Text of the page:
For what is plain is that the panel has been hand-picked by Sir Jeremy to recommend that there should be curbs on the public's right to know. Although all are eminent individuals, there is more than a suspicion that they are perfect Establishment stooges who prefer secrecy to openness.
Among them are commission chairman Lord Burns, a former top Treasury official, former Tory leader Michael Howard and ex-Labour Cabinet minister Jack Straw. It is Mr Straw's inclusion that gives the game away. As a Cabinet minister, he fought tooth and nail to water down the original Freedom of Information Act. He even wanted to leave it to Ministers to decide whether or not disclosure would be in the public interest.
As Lord Wills, who was Information Minister in the last Labour government, told me: 'I'll eat my hat if this panel concludes that Freedom of Information is working well and needs no changes.
The Government has deliberately chosen a panel that includes not a single advocate of greater transparency.' So why is Sir Jeremy trying to limit our freedom laws and are his concerns justified? The truth is that the Freedom of Information Act has been crucial in revealing a range of scandals, notably MPs' abuse of Commons expenses and a host of other shocking cases such as senior public sector figures being paid off and then re-hired at even more generous salaries. It has exposed many scandals about the NHS, such as the fact that the chances of having a limb amputated because of diabetes are twice as high in Somerset as in London.
Unsurprisingly, then, such a vital tool for open democracy has been opposed not only by many top civil servants and Mr Straw, but his then boss, Tony Blair, lamented in his memoirs that he had been a 'naive, foolish, irresponsible, nincompoop' for allowing the Act to be passed under his government.
How very wrong he is. The fact is politics needs openness, honesty and genuine accountability — not more secrecy. But Sir Jeremy seems to agree with Blair, arguing confidentiality is more important when it comes to policy-making.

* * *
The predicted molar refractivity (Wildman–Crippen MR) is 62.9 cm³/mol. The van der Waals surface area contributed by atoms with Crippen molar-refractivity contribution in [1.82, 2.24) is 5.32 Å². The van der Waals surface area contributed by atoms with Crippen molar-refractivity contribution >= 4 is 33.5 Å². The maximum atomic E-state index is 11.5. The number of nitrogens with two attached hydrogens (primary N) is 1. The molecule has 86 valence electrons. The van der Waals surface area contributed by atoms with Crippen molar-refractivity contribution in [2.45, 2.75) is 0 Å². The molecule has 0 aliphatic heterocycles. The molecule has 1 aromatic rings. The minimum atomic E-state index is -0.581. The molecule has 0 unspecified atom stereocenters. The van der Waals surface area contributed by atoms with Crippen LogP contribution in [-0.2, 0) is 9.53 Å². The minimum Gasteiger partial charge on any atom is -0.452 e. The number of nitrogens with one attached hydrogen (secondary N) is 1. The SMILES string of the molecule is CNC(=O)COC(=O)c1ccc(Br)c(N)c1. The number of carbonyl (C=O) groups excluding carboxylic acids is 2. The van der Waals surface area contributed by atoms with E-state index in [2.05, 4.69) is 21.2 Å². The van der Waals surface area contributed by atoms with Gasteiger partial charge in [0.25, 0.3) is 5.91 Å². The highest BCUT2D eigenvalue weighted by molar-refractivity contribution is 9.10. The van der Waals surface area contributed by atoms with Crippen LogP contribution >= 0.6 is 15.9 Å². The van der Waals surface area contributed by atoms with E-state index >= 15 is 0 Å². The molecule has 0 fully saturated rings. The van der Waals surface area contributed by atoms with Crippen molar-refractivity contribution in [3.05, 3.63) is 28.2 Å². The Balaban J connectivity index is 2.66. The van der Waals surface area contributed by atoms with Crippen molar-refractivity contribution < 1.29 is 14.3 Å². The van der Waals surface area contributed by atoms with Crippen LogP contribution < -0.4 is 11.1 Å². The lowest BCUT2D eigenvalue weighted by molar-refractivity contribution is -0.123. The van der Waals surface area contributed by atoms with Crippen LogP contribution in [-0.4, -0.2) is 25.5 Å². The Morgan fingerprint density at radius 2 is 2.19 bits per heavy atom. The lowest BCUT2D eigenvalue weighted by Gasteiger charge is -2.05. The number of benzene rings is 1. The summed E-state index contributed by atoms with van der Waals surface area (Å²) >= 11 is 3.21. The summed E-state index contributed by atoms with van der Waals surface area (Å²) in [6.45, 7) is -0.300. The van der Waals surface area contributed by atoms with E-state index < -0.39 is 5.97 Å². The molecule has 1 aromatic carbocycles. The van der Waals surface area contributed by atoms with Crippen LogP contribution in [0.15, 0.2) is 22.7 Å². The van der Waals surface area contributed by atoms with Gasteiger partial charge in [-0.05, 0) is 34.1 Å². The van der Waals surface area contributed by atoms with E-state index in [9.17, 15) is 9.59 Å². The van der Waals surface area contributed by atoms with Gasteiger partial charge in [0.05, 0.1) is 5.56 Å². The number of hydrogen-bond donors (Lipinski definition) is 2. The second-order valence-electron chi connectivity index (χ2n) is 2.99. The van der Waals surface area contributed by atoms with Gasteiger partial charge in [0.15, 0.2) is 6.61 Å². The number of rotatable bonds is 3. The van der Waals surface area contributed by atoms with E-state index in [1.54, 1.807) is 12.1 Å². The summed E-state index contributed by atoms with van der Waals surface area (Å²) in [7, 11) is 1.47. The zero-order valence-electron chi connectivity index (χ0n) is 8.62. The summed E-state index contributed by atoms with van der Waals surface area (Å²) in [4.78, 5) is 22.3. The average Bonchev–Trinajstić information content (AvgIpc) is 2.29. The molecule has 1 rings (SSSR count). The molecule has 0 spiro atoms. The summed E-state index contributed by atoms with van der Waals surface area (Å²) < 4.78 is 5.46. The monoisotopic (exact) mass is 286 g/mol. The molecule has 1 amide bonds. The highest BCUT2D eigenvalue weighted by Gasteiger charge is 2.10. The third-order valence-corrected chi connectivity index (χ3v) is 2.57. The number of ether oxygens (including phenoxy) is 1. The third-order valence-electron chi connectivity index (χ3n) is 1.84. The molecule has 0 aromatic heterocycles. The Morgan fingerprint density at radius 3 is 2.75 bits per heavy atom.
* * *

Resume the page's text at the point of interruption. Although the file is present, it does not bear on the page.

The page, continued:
Admittedly, such confidentiality is crucial when it concerns areas such as the intelligence services and matters of national security but these are exempt from FoI.
Also, the law is deliberately flexible and offers Whitehall officials and ministers a 'safe space' in which to debate domestic policy plans. Only if the public interest in disclosure outweighs the need for confidentiality are details of discussions revealed — and then only after a policy has been decided and publicly announced.
In any case, Sir Jeremy's claim that officials will be too scared of disclosure to give ministers honest advice suggests that we now have a civil service where the wimps have taken over.
No, I believe the real reason some politicians and officials want to curb FoI is simply to cover their backs.
They want to stop the public knowing when there are disagreements between ministers, or between ministers and officials. They also want to stop the public knowing about any risks and potential downsides from policy decisions. Their fear is that these might be exploited by opposition politicians and the media.
But as any insider will tell you, the most embarrassing details about policy discussions are more likely to emerge thanks to leaks from politicians rather than through FoI disclosures.
As that great fictional mandarin, Sir Humphrey Appleby, of Yes Minister fame, once observed: 'The ship of state always leaks from the top.'